Measuring the effectiveness of digital marketing is one of the greatest challenges facing organizations. According to HubSpot’s 2016 State of Inbound report, 46% of marketers cited "proving the ROI of our marketing activities" as one of the biggest challenge they face within their company.
The trouble is, when most marketers hear 'digital analytics,' they tend to think of the metrics you'd typically associate with a web analytics tool like Google Analytics -- traffic, bounce rate, unique visitors, etc.
While web analytics can provide you with a wealth of insight and data into the performance of your website, marketers really need much richer data to understand the impact of their marketing campaigns on conversion rates and a person’s journey through the marketing and sales funnel. Looking at top-level web analytics metrics like traffic is only part of the puzzle.
Why Digital Marketing Analytics Matter More Than Web Analytics
So why exactly do digital marketing analytics matter? Quite simply, because web analytics (like traffic and website performance) just isn't enough. The data web analytics provides just don't cut it for marketers who need to understand how their work makes an impact throughout the entire marketing and sales funnel.
Let's face it: Today’s marketing goes well beyond the bounds of your website. It’s the intersection of what happens between your marketing channels and the outcome on the other side that provides the most marketing insight, and your reporting needs to reflect this.
Web analytics measure things a webmaster or technical SEO specialist cares about, like page load speed, page views per visit, and time on site. Digital marketing analytics, on the other hand, measure business metrics like traffic, leads, and sales, and which online events influence whether leads become customers. Digital marketing analytics includes data not only from your website, but also from other sources like email, social media, and online PR.
With digital marketing analytics, marketers can understand the effectiveness of their marketing, not just the effectiveness of their website. Using marketing analytics allows marketers to identify how each of their marketing initiatives (e.g., social media vs. blogging vs. email marketing, etc.) stack up against one another, determine the true ROI of their activities, and understand how well they're achieving their business goals.
As a result of the information they can gather from full-stack digital marketing analytics, marketers can also diagnose deficiencies in specific channels in their marketing mix, and make adjustments to strategies and tactics to improve their overall marketing activity.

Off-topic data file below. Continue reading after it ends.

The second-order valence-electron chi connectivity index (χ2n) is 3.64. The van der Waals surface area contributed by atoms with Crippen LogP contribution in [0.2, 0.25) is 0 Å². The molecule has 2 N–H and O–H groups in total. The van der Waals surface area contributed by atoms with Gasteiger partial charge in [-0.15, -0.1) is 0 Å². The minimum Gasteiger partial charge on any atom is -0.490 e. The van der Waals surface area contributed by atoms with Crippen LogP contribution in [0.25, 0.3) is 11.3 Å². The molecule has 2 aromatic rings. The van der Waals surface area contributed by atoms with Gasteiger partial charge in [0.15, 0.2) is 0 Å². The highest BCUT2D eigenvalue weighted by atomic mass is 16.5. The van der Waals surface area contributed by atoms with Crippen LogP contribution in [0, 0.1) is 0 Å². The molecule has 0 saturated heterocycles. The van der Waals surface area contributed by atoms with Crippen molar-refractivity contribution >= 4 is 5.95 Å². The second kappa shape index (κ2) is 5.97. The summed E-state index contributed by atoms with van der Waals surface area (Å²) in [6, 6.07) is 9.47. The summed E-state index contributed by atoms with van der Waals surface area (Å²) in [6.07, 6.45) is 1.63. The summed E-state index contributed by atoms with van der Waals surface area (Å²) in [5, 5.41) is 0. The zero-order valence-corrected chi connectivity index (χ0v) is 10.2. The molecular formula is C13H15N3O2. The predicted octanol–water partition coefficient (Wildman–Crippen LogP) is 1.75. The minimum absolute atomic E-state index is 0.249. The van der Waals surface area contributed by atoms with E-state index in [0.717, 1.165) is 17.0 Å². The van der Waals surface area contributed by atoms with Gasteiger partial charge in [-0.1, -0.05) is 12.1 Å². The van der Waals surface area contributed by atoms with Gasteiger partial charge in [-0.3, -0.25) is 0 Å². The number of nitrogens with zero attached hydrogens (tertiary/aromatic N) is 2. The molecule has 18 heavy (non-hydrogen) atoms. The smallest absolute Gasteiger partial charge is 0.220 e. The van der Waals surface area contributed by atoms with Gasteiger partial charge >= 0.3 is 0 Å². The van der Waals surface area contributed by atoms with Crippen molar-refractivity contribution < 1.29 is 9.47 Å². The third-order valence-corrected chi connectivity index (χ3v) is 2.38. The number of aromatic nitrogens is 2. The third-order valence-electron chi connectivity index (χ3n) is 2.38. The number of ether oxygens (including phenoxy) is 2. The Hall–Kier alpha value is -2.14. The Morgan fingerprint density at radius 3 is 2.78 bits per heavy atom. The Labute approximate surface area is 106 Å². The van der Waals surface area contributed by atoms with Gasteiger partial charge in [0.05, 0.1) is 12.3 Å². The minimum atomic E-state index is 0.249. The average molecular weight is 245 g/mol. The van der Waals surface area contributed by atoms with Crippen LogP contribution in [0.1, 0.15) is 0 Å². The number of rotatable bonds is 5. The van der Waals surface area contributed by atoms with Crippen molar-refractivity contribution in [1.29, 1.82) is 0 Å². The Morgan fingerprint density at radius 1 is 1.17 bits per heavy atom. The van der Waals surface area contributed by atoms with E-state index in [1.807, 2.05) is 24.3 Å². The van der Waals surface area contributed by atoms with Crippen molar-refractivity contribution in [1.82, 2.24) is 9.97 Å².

You can spend hours and hours slicing and dicing data in web analytics tools, comparing new vs. repeat visitors month over month, but when it comes down to it, you'll never have a comprehensive understanding of how your marketing is doing. Marketers have known this for a long time (check out the explosion of people searching for the term ‘digital marketing analytics’ taken from Google Trends below).
There’s no doubt that marketers are aware there’s a deficiency in how they’re able to measure the effectiveness of what they do; here's how full-stack digital marketing analytics makes up for that deficiency.
Why Digital Marketing Analytics Gives You the ‘Full Picture’
There are lots of things that digital marketing analytics achieves where basic website analytics falls short. Let's highlight three of the main differentiators:
1. Integration across different marketing channels.
With digital marketing analytics, you have a good, solid look into the direct relationships between your marketing channels. It's great to be able to see how each of your individual channels (e.g., social media, blogging, email marketing, SEO, etc.) are performing, but the true power of analytics comes into play when you can easily tie the effect of multiple channels' performances together.
For instance, let's say you did an email send to a segment of your database. Digital marketing analytics not only tells you how many people clicked through from your email to your website, but also how many of those people actually converted into leads for your business when they got there. Furthermore, you can compare the impact of that individual email send with other marketing initiatives. Did that email generate more leads than the blog post you published yesterday? Or was the content you shared via Twitter more effective?
2. People-centric data on the buyer’s journey.